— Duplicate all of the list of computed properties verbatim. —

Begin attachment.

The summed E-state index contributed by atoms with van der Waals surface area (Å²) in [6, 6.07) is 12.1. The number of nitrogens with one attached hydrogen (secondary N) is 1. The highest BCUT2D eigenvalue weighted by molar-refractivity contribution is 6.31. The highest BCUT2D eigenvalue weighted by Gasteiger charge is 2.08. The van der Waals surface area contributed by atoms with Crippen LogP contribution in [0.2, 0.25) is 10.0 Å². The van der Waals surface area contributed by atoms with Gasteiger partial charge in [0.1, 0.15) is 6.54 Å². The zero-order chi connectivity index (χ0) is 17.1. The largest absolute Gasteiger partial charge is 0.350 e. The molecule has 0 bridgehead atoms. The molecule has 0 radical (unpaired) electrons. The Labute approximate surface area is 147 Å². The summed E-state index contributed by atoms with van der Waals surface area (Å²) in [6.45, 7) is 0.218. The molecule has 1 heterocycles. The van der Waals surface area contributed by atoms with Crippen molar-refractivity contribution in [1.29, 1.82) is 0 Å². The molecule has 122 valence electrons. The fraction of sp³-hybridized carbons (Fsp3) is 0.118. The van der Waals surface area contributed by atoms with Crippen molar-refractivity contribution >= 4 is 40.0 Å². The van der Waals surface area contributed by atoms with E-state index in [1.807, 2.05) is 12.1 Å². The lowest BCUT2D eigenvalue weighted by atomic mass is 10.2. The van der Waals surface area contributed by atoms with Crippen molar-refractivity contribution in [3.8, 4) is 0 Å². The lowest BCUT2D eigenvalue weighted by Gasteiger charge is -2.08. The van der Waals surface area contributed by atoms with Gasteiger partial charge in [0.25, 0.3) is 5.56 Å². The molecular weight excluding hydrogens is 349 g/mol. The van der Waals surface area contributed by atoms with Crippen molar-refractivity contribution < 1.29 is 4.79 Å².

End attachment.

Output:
The summed E-state index contributed by atoms with van der Waals surface area (Å²) in [6, 6.07) is 12.1. The number of nitrogens with one attached hydrogen (secondary N) is 1. The highest BCUT2D eigenvalue weighted by molar-refractivity contribution is 6.31. The highest BCUT2D eigenvalue weighted by Gasteiger charge is 2.08. The van der Waals surface area contributed by atoms with Crippen LogP contribution in [0.2, 0.25) is 10.0 Å². The van der Waals surface area contributed by atoms with Gasteiger partial charge in [0.1, 0.15) is 6.54 Å². The zero-order chi connectivity index (χ0) is 17.1. The largest absolute Gasteiger partial charge is 0.350 e. The molecule has 0 bridgehead atoms. The molecule has 0 radical (unpaired) electrons. The Labute approximate surface area is 147 Å². The summed E-state index contributed by atoms with van der Waals surface area (Å²) in [6.45, 7) is 0.218. The molecule has 1 heterocycles. The van der Waals surface area contributed by atoms with Crippen molar-refractivity contribution in [1.29, 1.82) is 0 Å². The molecule has 122 valence electrons. The fraction of sp³-hybridized carbons (Fsp3) is 0.118. The van der Waals surface area contributed by atoms with Crippen molar-refractivity contribution >= 4 is 40.0 Å². The van der Waals surface area contributed by atoms with E-state index in [1.807, 2.05) is 12.1 Å². The lowest BCUT2D eigenvalue weighted by atomic mass is 10.2. The van der Waals surface area contributed by atoms with Crippen molar-refractivity contribution in [3.8, 4) is 0 Å². The lowest BCUT2D eigenvalue weighted by Gasteiger charge is -2.08. The van der Waals surface area contributed by atoms with Gasteiger partial charge in [0.25, 0.3) is 5.56 Å². The molecular weight excluding hydrogens is 349 g/mol. The van der Waals surface area contributed by atoms with Crippen molar-refractivity contribution < 1.29 is 4.79 Å².